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Year : 2015  |  Volume : 52  |  Issue : 4  |  Page : 675--676

Subcutaneous panniculitis-like T-cell lymphoma: A report of five cases with review of literature

Rekha A Nair, N Arunkumar, Priya Mary Jacob, Nileena Nayak 
 Department of Pathology, Regional Cancer Centre, Thiruvananthapuram, Kerala, India

Correspondence Address:
Rekha A Nair
Department of Pathology, Regional Cancer Centre, Thiruvananthapuram, Kerala

How to cite this article:
Nair RA, Arunkumar N, Jacob PM, Nayak N. Subcutaneous panniculitis-like T-cell lymphoma: A report of five cases with review of literature.Indian J Cancer 2015;52:675-676

How to cite this URL:
Nair RA, Arunkumar N, Jacob PM, Nayak N. Subcutaneous panniculitis-like T-cell lymphoma: A report of five cases with review of literature. Indian J Cancer [serial online] 2015 [cited 2020 Sep 22 ];52:675-676
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Subcutaneous panniculitis-like T-cell lymphoma (SPTCL) is a cutaneous T-cell lymphoma of cytotoxic T-cell type infiltrating subcutaneous tissue with preferential sparing of epidermis and dermis.

[1] In the recent “WHO classification of tumors of hematopoietic and lymphoid tissues,” it is classified as a distinct entity under mature Natural Killer (NK)/T-cell neoplasms with exclusion of γδ T-cell lineage. The incidence in Asia has been reported to be around 1.3%.[2] We reviewed five cases of SPTCL which were reported over a period of 5 years from June 2006 to May 2012 at our center.

Out of the five patients, four were males and one was a female, with an age range of 18-78 years. Four of our patients presented with subcutaneous nodules involving the sites that included axilla, both legs, site of previous surgical scar, while one patient presented with a localized thickening of the skin in the medial and lateral aspect of right thigh. No prodromal symptoms were seen. Lab investigations including peripheral smear and bone marrow were within the normal limits except in one case, which presented with leucopenia and elevated liver enzymes.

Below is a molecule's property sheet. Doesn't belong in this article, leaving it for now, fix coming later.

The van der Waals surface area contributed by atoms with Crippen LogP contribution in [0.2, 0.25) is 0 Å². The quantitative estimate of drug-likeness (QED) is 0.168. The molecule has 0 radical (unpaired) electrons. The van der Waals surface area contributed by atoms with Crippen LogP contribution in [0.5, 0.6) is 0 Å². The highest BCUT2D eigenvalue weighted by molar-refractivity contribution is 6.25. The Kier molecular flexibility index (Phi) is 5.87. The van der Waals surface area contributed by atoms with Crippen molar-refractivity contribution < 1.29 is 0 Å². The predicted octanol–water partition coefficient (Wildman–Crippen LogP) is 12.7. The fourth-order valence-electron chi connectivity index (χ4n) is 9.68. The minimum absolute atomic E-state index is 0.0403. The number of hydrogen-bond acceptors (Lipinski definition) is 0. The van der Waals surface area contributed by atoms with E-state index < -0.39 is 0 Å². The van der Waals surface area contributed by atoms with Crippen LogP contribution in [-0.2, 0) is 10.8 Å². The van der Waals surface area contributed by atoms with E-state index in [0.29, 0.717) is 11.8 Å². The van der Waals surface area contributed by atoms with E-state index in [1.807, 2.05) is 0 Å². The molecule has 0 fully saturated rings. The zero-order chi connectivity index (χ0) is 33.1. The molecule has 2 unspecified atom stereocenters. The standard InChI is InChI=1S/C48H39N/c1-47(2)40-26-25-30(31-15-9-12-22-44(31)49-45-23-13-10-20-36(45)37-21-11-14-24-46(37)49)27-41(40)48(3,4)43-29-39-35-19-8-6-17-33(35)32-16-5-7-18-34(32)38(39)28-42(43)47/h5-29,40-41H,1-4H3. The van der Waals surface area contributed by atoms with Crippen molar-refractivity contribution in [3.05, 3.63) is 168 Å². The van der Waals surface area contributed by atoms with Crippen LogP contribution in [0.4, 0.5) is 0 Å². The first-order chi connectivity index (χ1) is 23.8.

All cases demonstrated a dense lymphoid infiltrate located in the subcutaneous tissue resembling lobular panniculitis at low power [Figure 1]. The overlying epidermis and dermis were uninvolved except in one case where there was dermal infiltration. The atypical lymphoid cells were pleomorphic small to medium sized to diffusely large T-cells with hyper-chromatic irregularly contoured nuclei. A diagnostic feature in SPTCL is rimming of fat cells by neoplastic cells [Figure 2], described as adipotropism,[3] which was seen in all our cases. Areas of karyorrhexis and cytophagocytosis were seen in two cases. Angiocentric infiltration was seen in one case, which also showed areas of necrosis and foreign body giant cell reaction. All cases showed cluster of differentiation (CD) 3 positive [Figure 3], CD8 positive [Figure 4], Granzyme B positive [Figure 5], Perforin positive [Figure 6], CD4 negative, CD56 negative immunophenotype. Two cases showed loss of CD5 and another two cases showed loss of CD7. Epstein-Barr virus (EBV) detection by EBV-encoded RNA (EBER) in situ hybridization was done in all the five cases and were negative.{Figure 1}{Figure 2}{Figure 3}{Figure 4}{Figure 5}{Figure 6}